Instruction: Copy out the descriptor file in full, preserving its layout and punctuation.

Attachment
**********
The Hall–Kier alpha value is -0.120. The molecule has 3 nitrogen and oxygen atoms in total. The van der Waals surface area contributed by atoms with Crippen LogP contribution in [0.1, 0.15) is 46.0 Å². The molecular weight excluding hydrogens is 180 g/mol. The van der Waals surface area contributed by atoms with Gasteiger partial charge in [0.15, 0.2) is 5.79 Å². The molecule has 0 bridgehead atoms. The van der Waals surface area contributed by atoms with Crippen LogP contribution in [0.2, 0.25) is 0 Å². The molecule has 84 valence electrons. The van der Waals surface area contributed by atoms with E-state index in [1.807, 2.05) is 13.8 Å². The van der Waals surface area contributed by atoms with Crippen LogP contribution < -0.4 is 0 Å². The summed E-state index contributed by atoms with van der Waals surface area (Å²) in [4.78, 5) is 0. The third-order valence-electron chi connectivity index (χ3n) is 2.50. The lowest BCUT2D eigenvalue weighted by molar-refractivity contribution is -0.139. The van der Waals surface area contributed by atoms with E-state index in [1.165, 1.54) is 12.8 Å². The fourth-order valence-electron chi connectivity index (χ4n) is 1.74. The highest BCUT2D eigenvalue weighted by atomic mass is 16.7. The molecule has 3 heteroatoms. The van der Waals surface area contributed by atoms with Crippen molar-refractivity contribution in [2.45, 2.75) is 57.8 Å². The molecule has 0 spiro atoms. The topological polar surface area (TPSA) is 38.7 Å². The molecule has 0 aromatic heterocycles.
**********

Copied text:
The Hall–Kier alpha value is -0.120. The molecule has 3 nitrogen and oxygen atoms in total. The van der Waals surface area contributed by atoms with Crippen LogP contribution in [0.1, 0.15) is 46.0 Å². The molecular weight excluding hydrogens is 180 g/mol. The van der Waals surface area contributed by atoms with Gasteiger partial charge in [0.15, 0.2) is 5.79 Å². The molecule has 0 bridgehead atoms. The van der Waals surface area contributed by atoms with Crippen LogP contribution in [0.2, 0.25) is 0 Å². The molecule has 84 valence electrons. The van der Waals surface area contributed by atoms with E-state index in [1.807, 2.05) is 13.8 Å². The van der Waals surface area contributed by atoms with Crippen LogP contribution < -0.4 is 0 Å². The summed E-state index contributed by atoms with van der Waals surface area (Å²) in [4.78, 5) is 0. The third-order valence-electron chi connectivity index (χ3n) is 2.50. The lowest BCUT2D eigenvalue weighted by molar-refractivity contribution is -0.139. The van der Waals surface area contributed by atoms with E-state index in [1.165, 1.54) is 12.8 Å². The fourth-order valence-electron chi connectivity index (χ4n) is 1.74. The highest BCUT2D eigenvalue weighted by atomic mass is 16.7. The molecule has 3 heteroatoms. The van der Waals surface area contributed by atoms with Crippen molar-refractivity contribution in [2.45, 2.75) is 57.8 Å². The molecule has 0 spiro atoms. The topological polar surface area (TPSA) is 38.7 Å². The molecule has 0 aromatic heterocycles.